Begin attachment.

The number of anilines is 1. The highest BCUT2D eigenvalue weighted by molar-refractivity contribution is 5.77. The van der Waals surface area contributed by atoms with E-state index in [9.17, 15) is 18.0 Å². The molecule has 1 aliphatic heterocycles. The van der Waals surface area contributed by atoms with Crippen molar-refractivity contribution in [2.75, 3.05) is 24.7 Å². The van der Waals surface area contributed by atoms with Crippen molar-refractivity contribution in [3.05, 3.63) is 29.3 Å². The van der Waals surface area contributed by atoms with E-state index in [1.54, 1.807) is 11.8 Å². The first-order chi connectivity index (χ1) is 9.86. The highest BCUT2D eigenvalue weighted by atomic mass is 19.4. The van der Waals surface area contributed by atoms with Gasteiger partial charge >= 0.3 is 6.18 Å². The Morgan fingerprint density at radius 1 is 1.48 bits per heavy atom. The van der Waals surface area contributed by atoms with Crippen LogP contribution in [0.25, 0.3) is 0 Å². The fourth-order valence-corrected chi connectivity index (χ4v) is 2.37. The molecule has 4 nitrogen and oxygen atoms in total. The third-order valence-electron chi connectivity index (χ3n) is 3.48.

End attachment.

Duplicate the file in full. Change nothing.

The number of anilines is 1. The highest BCUT2D eigenvalue weighted by molar-refractivity contribution is 5.77. The van der Waals surface area contributed by atoms with E-state index in [9.17, 15) is 18.0 Å². The molecule has 1 aliphatic heterocycles. The van der Waals surface area contributed by atoms with Crippen molar-refractivity contribution in [2.75, 3.05) is 24.7 Å². The van der Waals surface area contributed by atoms with Crippen molar-refractivity contribution in [3.05, 3.63) is 29.3 Å². The van der Waals surface area contributed by atoms with E-state index in [1.54, 1.807) is 11.8 Å². The first-order chi connectivity index (χ1) is 9.86. The highest BCUT2D eigenvalue weighted by atomic mass is 19.4. The van der Waals surface area contributed by atoms with Gasteiger partial charge >= 0.3 is 6.18 Å². The Morgan fingerprint density at radius 1 is 1.48 bits per heavy atom. The van der Waals surface area contributed by atoms with Crippen LogP contribution in [0.25, 0.3) is 0 Å². The fourth-order valence-corrected chi connectivity index (χ4v) is 2.37. The molecule has 4 nitrogen and oxygen atoms in total. The third-order valence-electron chi connectivity index (χ3n) is 3.48.